Friday, July 08, 2016

To Have and Have Not

Ernest Hemingway
Scribner Classics, 272 pages

In Ernest Hemingway's 1937 novel To Have and Have Not, fishing boat captain Harry Morgan is portrayed as a fundamentally good man forced, by economic circumstances, to run contraband between Cuba and Florida. In the book's opening section, Harry's wealthy charter customer tricks him by slipping away after a day's fishing without paying the money he owes. Needing to recoup his losses in order to support his family, Harry makes a very poor (and fateful) decision to help smuggle Chinese immigrants into Florida from Cuba. After that episode turns into one more fiasco, he begins regularly ferrying illegal cargo between the two countries – including alcohol and Cuban revolutionaries.

The novel is set in Depression-era Key West, and allows Hemingway to make use of the glaring contrast between the wealthy visitors to the region (the "Haves") and the poor local residents (the "Have Nots"). It was apparently much influenced by the Marxist ideology Hemingway was exposed to during his involvement in the Spanish Civil War while he was writing it. Interestingly, it was the only book actually banned in the U.S. in 1938, after library patrons lodged complaints about its "immorality."

To Have and Have Not has been on my TBR list for decades now, so I decided to read it for the Back to the Classics Reading Challenge this year.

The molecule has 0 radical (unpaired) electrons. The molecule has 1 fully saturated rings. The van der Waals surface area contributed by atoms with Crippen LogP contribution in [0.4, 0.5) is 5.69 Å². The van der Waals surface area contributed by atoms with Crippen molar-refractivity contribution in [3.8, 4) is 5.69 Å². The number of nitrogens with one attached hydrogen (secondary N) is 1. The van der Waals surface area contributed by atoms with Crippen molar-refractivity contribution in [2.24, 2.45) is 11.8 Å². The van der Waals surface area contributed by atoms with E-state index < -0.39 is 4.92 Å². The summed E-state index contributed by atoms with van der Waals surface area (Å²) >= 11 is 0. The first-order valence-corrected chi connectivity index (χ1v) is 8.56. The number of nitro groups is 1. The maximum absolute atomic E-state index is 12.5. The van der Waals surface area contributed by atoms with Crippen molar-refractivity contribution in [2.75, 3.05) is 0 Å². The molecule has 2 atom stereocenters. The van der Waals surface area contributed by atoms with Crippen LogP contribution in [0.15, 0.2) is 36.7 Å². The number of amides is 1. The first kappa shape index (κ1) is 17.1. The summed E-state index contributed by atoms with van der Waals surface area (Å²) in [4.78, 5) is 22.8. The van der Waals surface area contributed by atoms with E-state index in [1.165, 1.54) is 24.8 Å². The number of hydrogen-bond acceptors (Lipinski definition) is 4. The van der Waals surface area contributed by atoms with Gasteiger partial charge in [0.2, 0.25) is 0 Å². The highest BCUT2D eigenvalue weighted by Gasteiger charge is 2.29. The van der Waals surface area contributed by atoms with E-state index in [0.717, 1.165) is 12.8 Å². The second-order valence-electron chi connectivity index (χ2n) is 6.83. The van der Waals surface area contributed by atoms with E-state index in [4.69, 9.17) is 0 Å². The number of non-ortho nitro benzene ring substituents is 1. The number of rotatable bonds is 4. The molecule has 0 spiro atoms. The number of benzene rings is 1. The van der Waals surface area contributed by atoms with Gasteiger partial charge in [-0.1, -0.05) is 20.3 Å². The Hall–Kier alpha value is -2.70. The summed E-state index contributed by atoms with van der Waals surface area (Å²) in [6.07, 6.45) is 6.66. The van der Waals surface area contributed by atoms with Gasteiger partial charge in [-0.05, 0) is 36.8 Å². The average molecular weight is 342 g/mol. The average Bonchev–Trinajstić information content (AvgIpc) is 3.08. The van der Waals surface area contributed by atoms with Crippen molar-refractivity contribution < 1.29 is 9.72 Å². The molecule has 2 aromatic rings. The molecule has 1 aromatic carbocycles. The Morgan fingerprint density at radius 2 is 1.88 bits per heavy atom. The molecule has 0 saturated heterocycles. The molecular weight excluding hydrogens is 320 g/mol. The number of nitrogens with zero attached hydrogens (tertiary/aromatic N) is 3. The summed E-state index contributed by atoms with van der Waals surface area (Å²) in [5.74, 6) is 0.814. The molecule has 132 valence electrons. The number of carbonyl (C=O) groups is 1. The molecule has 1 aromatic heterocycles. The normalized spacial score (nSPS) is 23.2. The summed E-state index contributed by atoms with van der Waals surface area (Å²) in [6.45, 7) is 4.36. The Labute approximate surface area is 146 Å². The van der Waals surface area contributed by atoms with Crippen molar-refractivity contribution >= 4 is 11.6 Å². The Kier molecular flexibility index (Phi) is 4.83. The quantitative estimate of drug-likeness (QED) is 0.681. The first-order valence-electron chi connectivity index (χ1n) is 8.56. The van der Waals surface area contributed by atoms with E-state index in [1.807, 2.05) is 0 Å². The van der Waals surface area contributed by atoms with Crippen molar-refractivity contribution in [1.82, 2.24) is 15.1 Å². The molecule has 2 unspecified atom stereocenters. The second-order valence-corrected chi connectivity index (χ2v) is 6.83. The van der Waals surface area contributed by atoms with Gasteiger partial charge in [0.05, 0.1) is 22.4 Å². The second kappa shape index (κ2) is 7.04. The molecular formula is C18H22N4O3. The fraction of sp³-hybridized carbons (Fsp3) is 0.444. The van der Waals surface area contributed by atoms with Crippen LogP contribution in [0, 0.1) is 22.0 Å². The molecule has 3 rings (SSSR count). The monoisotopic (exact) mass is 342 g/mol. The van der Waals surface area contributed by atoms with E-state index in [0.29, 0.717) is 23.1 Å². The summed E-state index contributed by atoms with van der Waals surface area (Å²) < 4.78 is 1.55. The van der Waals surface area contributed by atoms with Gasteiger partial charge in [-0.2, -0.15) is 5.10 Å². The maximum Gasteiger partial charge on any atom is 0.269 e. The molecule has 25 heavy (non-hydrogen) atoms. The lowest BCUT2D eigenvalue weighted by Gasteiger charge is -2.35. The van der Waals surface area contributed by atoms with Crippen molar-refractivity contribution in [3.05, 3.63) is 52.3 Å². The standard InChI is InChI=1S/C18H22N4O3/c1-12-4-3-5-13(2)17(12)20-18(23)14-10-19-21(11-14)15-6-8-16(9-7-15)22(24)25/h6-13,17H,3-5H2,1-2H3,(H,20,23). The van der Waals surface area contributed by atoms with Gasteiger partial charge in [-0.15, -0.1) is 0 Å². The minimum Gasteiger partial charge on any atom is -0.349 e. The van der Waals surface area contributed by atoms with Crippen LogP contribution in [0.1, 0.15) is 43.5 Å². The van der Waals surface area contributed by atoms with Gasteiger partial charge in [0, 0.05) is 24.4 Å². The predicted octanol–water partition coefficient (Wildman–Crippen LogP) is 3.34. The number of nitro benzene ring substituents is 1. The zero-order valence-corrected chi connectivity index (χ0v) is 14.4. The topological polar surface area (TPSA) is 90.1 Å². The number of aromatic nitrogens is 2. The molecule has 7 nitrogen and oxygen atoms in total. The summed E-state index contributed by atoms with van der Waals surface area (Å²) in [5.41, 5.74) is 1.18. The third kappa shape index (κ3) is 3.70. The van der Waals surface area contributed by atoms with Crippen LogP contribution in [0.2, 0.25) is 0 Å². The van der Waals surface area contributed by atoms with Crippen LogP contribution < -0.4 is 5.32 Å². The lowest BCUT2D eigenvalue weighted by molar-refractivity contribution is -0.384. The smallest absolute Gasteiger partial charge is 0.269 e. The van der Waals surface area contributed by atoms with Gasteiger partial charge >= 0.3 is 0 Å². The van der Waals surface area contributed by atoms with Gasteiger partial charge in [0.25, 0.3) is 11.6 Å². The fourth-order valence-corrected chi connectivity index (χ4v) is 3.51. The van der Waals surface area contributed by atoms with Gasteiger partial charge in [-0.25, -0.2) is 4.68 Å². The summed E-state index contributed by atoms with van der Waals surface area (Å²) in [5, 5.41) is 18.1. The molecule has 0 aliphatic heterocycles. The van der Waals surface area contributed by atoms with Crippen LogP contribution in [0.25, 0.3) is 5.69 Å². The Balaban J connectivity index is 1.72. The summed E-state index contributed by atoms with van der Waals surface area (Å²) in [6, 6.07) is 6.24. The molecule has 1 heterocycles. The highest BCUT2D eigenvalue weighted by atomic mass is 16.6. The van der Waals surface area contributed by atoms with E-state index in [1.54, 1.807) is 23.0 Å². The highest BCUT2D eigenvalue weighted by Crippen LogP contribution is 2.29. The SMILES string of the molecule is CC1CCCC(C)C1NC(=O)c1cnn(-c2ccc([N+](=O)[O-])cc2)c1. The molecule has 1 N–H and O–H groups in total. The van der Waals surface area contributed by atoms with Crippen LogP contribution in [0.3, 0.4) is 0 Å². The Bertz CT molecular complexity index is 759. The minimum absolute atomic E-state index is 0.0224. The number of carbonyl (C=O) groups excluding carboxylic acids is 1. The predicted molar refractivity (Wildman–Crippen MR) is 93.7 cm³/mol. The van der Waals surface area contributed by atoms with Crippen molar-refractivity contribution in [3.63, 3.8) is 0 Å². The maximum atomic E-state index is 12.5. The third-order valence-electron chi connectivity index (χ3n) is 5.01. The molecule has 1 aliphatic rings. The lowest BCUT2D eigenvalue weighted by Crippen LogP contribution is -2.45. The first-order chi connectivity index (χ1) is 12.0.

Now I understand why so many critics have called this Hemingway's weakest novel.

The book is actually a novella and a series of sketches, very tentatively held together by the story of Harry Morgan and his (mostly shady) boat charter activities. The best thing I can say about it is that it can be read in a few hours. Another good thing is that it inspired one of my favorite movies (1944, directed by Howard Hawks, starring Bogart and Bacall), even though the film is really nothing like the book. It also seems to have been one of the inspirations for an awful lot of Miami Vice dialogue.

I'm afraid I can only recommend this one if you're looking to consume everything Hemingway wrote -- and if you don't mind a LOT of non-P.C. name calling and quite a bit of pretty graphic violence.

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● Qualifies for the following reading challenges: Back to the Classics Challenge, Mount TBR Challenge.

1 comment:

  1. eh, I will pass. I am still plowing through "Past Imperfect" by Julian Fellows. I had gotten 3/4 of the way through when I decided enough was enough but I picked it back up, determined to not be done in by a book. The score --book 1 -- me 0.


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